An appeals panel said the Minneapolis Park Board’s rules violated a man’s First Amendment rights when it limited distribution.
The Minneapolis Park Board set improper restrictions for a man who wanted to give away Bibles at recent Twin Cities Pride Festivals, a federal appeals court panel said Wednesday.
The 2-1 ruling from the 8th U.S. Circuit Court of Appeals reversed a decision by U.S. District Judge Michael Davis, who ruled last year that the Park Board had made reasonable provisions for Brian Johnson to distribute Bibles at the festival, which takes place each June.
“We’re thrilled with this opinion,” said Nathan Kellum, a lawyer with the Center for Religious Expression in Memphis, Tenn., who represented Johnson. He said it will pave the way for Johnson to hand out Bibles during the festival in 2014 and subsequent years.
As it turned out, the Park Board was unable to enforce its limits on Johnson in 2012 and 2013 because of injunctions from the 8th Circuit in both years, giving him the unfettered right to hand out the Bibles.
The Park Board rules would have confined Johnson to distributing the Bibles at a booth in Loring Park outside the festival area as well as leaving them at a “material drop area” within the festival grounds.
Kellum said the site outside the festival “was a tract of land in a corner of the park where nobody would ever go because it was not part of a festival.” The material drop area was on tables under an unmarked canopy, and no one else put literature there, he said.
Davis had ruled that the Park Board provided “ample alternative channels of communication” for Johnson to present his message to festival attendees.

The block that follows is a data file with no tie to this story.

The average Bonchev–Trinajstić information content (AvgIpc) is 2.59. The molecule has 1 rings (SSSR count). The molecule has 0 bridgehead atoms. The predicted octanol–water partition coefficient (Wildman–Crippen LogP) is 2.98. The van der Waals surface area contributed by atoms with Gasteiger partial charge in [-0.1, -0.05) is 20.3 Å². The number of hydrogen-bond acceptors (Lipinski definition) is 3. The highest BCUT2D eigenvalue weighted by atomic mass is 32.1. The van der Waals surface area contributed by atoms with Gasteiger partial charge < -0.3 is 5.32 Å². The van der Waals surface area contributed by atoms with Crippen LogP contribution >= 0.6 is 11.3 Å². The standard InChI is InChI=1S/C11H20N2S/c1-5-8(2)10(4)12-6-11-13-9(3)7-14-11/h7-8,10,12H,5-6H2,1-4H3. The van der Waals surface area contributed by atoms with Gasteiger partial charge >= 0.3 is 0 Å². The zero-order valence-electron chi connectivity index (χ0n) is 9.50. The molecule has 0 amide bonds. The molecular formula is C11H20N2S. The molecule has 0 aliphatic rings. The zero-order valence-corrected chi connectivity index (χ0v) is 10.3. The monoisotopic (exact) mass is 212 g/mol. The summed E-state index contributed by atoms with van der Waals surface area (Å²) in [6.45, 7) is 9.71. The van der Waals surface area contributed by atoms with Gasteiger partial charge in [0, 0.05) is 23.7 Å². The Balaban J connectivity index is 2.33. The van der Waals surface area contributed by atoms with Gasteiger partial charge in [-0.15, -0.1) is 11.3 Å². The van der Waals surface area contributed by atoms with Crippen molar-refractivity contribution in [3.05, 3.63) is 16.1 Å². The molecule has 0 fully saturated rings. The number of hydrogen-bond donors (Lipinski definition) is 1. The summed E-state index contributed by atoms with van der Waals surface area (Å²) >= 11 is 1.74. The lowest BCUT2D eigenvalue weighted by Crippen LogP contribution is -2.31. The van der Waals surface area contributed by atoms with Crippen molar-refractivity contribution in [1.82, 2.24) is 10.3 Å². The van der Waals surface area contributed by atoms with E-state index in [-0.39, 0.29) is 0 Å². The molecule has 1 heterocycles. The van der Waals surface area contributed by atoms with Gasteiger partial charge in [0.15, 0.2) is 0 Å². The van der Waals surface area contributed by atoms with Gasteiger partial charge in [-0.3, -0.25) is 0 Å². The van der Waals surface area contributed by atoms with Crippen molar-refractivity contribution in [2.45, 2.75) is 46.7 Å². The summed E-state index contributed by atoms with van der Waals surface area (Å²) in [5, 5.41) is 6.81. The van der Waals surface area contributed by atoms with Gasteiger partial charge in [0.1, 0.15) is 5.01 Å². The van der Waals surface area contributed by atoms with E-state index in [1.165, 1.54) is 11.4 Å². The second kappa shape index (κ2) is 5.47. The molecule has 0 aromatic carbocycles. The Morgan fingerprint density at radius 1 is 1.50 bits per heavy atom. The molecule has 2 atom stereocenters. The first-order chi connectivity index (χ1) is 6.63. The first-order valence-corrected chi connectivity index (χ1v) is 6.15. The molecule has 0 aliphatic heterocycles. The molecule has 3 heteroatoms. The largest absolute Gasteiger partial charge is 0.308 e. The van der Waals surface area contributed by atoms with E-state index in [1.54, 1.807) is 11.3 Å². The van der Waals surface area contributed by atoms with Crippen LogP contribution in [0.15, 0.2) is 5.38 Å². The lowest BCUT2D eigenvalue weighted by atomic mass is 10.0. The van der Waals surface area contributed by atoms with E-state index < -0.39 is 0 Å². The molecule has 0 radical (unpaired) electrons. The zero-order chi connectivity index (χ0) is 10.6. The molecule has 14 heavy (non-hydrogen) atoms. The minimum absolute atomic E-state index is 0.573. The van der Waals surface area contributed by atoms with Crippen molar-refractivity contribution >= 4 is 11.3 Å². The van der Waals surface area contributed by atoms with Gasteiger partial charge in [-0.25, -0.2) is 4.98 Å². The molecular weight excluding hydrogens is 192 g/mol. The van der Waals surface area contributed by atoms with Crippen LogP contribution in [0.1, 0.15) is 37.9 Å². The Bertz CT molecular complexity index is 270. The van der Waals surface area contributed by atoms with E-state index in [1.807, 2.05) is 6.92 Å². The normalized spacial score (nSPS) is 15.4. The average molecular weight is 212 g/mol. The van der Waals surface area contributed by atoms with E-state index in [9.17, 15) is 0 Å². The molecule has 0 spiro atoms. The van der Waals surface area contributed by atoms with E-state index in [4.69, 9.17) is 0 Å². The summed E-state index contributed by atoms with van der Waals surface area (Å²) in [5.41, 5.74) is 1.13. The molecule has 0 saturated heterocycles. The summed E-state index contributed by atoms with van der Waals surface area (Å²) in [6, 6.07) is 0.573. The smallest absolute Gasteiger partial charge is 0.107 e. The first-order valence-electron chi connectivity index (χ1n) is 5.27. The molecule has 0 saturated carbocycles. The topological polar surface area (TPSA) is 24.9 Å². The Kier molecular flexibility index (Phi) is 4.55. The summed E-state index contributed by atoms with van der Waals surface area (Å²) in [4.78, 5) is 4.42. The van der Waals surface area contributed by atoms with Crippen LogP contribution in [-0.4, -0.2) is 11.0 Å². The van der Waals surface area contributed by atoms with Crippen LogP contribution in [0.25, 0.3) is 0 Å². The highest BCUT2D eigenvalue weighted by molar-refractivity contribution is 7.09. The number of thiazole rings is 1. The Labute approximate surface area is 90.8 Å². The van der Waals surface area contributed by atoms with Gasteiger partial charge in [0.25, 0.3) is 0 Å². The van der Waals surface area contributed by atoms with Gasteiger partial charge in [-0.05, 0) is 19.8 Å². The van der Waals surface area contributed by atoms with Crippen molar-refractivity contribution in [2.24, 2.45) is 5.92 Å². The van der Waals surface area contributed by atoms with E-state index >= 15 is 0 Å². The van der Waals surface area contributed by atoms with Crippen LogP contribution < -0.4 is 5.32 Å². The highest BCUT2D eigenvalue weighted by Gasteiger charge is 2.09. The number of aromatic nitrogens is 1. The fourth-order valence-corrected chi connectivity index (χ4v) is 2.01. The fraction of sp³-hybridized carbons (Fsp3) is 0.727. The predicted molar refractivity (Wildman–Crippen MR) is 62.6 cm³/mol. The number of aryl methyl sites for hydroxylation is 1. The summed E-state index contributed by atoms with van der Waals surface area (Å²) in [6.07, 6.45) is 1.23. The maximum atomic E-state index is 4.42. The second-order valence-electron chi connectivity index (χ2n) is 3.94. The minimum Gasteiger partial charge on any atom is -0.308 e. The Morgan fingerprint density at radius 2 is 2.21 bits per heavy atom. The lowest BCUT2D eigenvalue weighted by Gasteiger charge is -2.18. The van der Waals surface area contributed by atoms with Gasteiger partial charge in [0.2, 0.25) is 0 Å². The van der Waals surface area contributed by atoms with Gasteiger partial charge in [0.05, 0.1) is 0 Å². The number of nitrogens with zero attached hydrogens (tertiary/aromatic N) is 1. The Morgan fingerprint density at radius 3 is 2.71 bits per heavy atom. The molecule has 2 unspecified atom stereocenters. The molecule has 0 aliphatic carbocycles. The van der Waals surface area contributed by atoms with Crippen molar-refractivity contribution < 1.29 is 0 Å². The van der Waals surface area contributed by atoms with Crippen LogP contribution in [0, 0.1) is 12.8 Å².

He said Johnson was free to walk throughout the park, wear clothing expressing his beliefs, hold signs, approach attendees and “converse with those willing to engage with him” and point out where they could get a free Bible.
First Amendment cited
But the appeals panel majority of Judges Steven Colloton and Roger Wollman said Johnson faced “a loss of First Amendment freedoms” because of the limits. They said the board could not back up its claim that handing out Bibles would cause congestion.
It reversed Davis’ denial of Johnson’s motion for a preliminary injunction, remanding the case back to Davis.
“The District Court has no other choice but to order a preliminary injunction,” Kellum said. It would bar the Park Board from enforcing its limitations on literature distribution.
Kellum said the board could also ask the entire Appeals Court to review the case and, far less likely, take it to the U.S. Supreme Court.
If Wednesday’s decision is not appealed, Davis could set up a trial date on the issues. There might be summary motions by both sides, asking Davis to rule in their favor.
“There could also be some type of resolution or settlement,” said Kellum. “I am hopeful that would be the case.”
Ann Walther, a Park Board attorney, had no comment, saying she hadn’t had a chance to discuss it with the board.
The appeals panel noted that Johnson said the Bible specifies that homosexual conduct is a sin but “that he tries to avoid the subject of homosexuality when passing out Bibles at the Festival, and he does not believe that homosexual or heterosexual temptations, in and of themselves, constitute sin.”